Wait a minute: an Open-class CBX sidehack? That isn't-all. This air-shifted monster, with thousands invested in head work to improve its lowand mid-range power, shares the pits with a bewildering variety of bikes from other racing classes—smaller, single-cylinder sidehacks and solo bikes which include vintage British iron, a classic Ducati 250, current motocrossers, off-season dirt-trackers and a solo Open-class Sportster, last in its heat, looking for all the world like a hog on ice.
Many of these bikes, especially the four-stroke Singles, rely on heavy engine modification. But except for the removal of front brakes and the addition of front tire guards, their chassis are relatively stock, with many riders saying their ice racers double as their summer cow-trailers or street bikes.
Instead of parking their summer rides, they race them on ice during the winter, they say. because it doesn't make any sense not to do it, a explanation which offers a certain charming logic.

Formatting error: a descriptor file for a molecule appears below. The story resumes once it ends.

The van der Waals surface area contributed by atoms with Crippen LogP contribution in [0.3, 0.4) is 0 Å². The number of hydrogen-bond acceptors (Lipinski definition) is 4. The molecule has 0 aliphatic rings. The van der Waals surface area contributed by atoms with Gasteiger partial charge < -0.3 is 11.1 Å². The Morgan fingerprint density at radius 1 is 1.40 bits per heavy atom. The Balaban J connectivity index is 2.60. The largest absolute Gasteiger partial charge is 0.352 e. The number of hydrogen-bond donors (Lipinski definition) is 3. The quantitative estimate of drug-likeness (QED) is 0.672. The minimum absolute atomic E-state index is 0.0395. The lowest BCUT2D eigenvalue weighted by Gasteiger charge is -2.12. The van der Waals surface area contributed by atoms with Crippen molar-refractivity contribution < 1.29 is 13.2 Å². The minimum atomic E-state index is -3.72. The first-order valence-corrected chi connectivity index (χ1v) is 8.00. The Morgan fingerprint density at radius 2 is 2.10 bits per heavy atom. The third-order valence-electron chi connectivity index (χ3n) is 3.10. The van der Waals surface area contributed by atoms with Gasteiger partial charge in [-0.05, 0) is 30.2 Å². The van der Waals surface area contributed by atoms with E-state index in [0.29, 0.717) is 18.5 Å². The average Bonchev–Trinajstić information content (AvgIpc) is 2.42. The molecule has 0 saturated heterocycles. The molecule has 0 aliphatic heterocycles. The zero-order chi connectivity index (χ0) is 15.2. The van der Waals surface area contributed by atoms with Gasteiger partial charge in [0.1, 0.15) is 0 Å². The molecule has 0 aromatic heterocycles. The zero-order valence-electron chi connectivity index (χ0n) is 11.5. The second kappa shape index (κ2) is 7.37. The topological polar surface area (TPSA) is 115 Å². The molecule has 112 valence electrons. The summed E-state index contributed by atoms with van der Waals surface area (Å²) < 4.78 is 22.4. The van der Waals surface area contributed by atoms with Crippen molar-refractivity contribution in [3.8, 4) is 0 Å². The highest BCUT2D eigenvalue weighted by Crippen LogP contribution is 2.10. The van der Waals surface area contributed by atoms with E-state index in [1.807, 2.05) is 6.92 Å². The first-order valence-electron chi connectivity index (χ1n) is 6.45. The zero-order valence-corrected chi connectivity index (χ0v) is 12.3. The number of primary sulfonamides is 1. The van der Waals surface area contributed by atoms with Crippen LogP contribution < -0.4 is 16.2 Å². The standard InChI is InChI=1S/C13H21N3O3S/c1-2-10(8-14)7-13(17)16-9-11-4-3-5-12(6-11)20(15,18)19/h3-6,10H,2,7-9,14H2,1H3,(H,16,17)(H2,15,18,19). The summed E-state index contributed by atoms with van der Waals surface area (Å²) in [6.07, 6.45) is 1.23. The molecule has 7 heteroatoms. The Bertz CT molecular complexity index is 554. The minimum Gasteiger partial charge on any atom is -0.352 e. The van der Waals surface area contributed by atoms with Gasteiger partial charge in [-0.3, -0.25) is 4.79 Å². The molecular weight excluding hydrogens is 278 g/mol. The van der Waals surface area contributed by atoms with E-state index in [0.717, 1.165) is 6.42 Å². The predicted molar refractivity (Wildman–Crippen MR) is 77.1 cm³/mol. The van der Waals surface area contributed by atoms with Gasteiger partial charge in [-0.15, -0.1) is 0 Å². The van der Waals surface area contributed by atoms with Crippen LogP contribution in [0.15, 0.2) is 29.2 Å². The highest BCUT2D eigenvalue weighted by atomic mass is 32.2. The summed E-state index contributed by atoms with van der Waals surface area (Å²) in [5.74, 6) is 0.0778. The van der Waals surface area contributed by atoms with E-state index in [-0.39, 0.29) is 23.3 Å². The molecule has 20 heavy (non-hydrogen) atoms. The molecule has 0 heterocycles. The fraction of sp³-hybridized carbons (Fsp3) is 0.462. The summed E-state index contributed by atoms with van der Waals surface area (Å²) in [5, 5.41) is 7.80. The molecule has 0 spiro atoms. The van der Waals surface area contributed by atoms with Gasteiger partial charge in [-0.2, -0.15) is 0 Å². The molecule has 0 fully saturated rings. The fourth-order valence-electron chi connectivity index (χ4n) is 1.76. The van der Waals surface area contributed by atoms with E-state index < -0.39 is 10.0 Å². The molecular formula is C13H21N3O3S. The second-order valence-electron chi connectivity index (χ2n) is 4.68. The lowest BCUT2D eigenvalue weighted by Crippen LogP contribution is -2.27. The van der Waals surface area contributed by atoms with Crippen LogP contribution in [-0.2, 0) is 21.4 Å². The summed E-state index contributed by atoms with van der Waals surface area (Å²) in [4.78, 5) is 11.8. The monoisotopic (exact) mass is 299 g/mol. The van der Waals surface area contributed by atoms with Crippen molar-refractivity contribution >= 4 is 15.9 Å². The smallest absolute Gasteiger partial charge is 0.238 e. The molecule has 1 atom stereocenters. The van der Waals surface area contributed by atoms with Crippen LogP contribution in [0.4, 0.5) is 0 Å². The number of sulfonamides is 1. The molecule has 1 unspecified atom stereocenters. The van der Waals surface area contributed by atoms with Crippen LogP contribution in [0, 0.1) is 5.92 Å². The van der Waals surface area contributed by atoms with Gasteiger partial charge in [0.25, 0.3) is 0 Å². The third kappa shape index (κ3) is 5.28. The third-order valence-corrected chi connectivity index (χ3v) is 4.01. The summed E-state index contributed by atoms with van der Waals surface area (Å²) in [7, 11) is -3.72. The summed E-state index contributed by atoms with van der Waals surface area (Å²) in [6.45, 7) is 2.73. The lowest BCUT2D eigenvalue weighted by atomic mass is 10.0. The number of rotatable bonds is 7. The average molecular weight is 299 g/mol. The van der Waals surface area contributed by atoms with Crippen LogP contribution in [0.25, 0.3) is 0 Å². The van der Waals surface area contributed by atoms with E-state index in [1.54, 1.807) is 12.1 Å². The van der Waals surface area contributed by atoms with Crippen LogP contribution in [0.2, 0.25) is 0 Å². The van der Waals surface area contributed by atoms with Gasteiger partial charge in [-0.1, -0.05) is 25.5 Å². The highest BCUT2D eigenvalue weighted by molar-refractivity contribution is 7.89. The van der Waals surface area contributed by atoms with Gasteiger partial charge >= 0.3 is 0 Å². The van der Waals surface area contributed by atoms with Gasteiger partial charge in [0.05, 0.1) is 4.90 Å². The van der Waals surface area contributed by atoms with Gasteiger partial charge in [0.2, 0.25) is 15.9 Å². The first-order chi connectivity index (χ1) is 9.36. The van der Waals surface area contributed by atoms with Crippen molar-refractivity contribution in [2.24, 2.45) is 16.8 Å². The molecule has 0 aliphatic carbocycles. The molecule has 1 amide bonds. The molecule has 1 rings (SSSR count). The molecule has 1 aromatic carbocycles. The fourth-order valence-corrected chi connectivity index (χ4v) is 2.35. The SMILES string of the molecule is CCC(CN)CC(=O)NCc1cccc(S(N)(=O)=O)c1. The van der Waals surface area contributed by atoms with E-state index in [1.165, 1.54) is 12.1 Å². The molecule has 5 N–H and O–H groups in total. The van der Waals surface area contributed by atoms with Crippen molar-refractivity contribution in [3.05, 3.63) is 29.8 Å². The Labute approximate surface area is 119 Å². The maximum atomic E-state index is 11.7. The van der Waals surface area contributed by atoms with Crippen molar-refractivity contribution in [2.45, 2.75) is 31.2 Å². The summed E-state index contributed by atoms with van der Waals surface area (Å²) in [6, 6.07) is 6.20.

Explains Pat Doyle, a printer from Belleview, Michigan, who pilots a GSX-R750 sidecar outfit, “You get bored if you sit at home all winter. You turn on (cable TV program) ‘Moto World.' and you want to go racing. Plus, if you sit at home all winter you're too fat to go racing.” And then Doyle offers the ice racer's creed: “It’s really only too cold to ride when it’s 50 below,” he says.
Charlotte Waldbuesser, a willowy strawberry blonde here from Union, Illinois, trail rides with her husband during the summer, but races on ice in the solo 250cc and 500cc classes during the winter “Because I like to beat the guys,” something race watchers say she does regularly. She adds, as if this explains all. “Plus, Í don't like the heat. I'm a winter person.”
Bob Anderson, working as a race marshal here, explains. “You just get hooked on it. Some people say they have nothing to do all winter. But we race every weekend. Some days it's too cold and I'd rather be inside.” Then, eyeing the icy track and kicking the frozen pit mud with the toe of an insulated boot, he adds, “But other days, when it's warm like this, it seems like racing makes the winter go real fast.” 0